Ten Steps to Drive Change from the Inside

If you are frustrated by an organization resistant to embracing a change you believe is right, consider using the following steps as a road map to seeing your ideas through to reality:

Get Clear.

Write-up and share your point of view. While what you have in mind may seem clear to you, it likely is not yet to others. Writing about what you want to happen forces you to work out the logical progression of thought and to fill in the details to tell the story in a way others can understand. Share what you write with others to test for clarity and ask for help to make it clearer.

Focus on value.

Emphasize the business value your change would generate in terms others, especially those in positions of authority, can understand and appreciate.

Set the context for change.

Use the change framework to explain how what you have in mind to change exists today, why it needs to change, how it will be in the future, what must be done to get from here to there, and what will be difficult about effecting the change.

Continue reading Ten Steps to Drive Change from the Inside

Private Equity investors leverage intelligence as well as Dollars

Private equity (PE) investors have come a long way since they first appeared shortly after World War II.

Their initial edge was their ability to do financial engineering where debt was used to make every dollar invested (note, invested dollars are called equity) generate a return multiple times what was originally invested (a.k.a.: multiple of invested capital or MoIC).

Think of leverage as a force multiplier; i.e., when one thing behaves as if it were many things…whether the thing is a dollar, a physical force, or a human resource.  

The way debt leverage works in private equity is described simply in this video clip

Second Wave of Private Equity Innovation

The second wave of private equity innovation came from studying best practices across ventures to set benchmarks for success based on the best performers in a given domain.

A benchmark is the standard against which performance is measured. Once the benchmarks that correlate with success are  known, the mandate is to configure operations to conform to best practices. Private equity firms got good at finding what performance needed to be and then driving management teams to conform to success norms.

What’s Next?

Now that financial engineering and performance benchmarks are standard practice, the question is: “What’s next?”. In his article, Three Phases of Private Equity, Kerry Moynahan tells us it is now all about people. We at IntellIVen could not agree more. Today’s private equity investors can no longer rely on just financial engineering, access to debt capital, and getting the operating metrics right to win big.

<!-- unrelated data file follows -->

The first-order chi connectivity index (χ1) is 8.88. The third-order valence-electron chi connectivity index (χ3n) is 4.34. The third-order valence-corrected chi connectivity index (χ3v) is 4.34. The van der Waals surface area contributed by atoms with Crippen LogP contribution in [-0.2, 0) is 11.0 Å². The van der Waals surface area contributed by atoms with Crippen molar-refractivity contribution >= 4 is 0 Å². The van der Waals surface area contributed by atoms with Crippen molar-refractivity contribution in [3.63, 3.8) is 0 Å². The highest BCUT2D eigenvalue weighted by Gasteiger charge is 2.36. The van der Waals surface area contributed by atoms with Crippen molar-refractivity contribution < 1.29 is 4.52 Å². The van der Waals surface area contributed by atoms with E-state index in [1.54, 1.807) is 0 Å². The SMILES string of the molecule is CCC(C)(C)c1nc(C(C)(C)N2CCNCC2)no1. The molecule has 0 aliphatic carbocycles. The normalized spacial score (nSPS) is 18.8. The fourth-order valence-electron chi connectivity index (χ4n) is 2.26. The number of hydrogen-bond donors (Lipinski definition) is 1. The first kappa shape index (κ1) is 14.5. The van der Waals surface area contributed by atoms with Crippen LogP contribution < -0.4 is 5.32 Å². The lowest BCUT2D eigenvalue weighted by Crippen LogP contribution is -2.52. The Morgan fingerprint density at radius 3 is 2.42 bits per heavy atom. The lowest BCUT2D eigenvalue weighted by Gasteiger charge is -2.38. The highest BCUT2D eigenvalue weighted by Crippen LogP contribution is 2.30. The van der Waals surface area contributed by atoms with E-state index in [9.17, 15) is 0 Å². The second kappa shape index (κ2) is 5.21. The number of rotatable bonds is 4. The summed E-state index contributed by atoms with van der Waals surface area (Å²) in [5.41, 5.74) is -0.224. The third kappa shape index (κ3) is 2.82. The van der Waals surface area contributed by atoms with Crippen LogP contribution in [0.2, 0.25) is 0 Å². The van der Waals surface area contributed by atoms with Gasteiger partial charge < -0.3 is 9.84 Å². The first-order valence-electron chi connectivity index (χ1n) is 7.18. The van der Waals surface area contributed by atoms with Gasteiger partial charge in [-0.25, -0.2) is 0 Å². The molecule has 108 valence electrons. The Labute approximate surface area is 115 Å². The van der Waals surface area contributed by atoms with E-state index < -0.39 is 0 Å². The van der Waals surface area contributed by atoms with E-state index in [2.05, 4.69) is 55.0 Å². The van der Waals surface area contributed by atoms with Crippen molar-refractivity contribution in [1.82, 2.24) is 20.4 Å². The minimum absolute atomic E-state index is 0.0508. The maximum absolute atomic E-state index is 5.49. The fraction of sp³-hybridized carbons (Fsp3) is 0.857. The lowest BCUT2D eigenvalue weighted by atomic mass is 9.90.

The battleground is now defined by portfolio company management team operating maturity. Having an aligned, diverse, high-performance management team lowers risk and shortens the time it takes to achieve the private equity firm’s investment thesis. Less risk and quicker results mean better performance and faster growth which means greater value. 

“Both venture and buyout funds have increasingly backed executive leadership that has had prior success and will continue to do so. The proverbial ‘Holy Grail’ for investment funds is to find management teams that are proven and have as close to a proprietary idea as possible.”

Kerry D. Moynihan – Partner, Boyden – PE & VC

Contact Kerry at:

The best private equity firms assess their portfolio company management teams and proactively help them upgrade by:

  • Adding strong players they know and trust from having worked with them successfully before.

  • Finding and recruiting strong players via their network or retained search (such as Kerry and his firm, Boyden).

  • Developing in-place teams.

The punchline is that demand for talent is so great that it far outstrips the supply of quality talent. No amount of networking and recruiting is enough to satisfy the burgeoning need for leaders who know how to manage to lead an operating team. The solution is to increase the supply of quality talent by leveraging experience, instead of dollars, to change the game.

Most private equity firms have senior operating executives on staff who are assigned to share their experience to ensure a subset of management teams are on track to achieve their investment thesis. So doing helps to some extent, but the operating executive’s personal capacity constrains the extent of their impact.

A Proven Path to Maximum Value in Minimal Time

IntelliVen has developed a proven way to package what successful operating executives have learned into a form that helps those with lesser skill and experience perform at higher levels faster. In the very same way that private equity firms initially leveraged investment dollars, IntelliVen leverages intelligence, knowledge, experience, and wisdom.

We are independent successful operating executives who systematically package what we have learned running portfolio companies into a system that dramatically, and quickly, up-levels management team performance, growth, results, and value. 

While your management teams have survived the first wave, disruption can rear again in a flash. If things head south again, or if one of your teams could use some help pulling together their reset plan, guide them to get in touch remembering that, quite likely, only you can get your CEO to phone-a-friend for the help they need. 

If you are a proven executive who seeks a platform on which to work with top-notch, low-ego, high-performance operators get in touch at to compare notes and explore the opportunities.

growing business

Contact us at to learn how we can help dramatically improve the odds of your success.

Intelligent Strategies. Successful Ventures.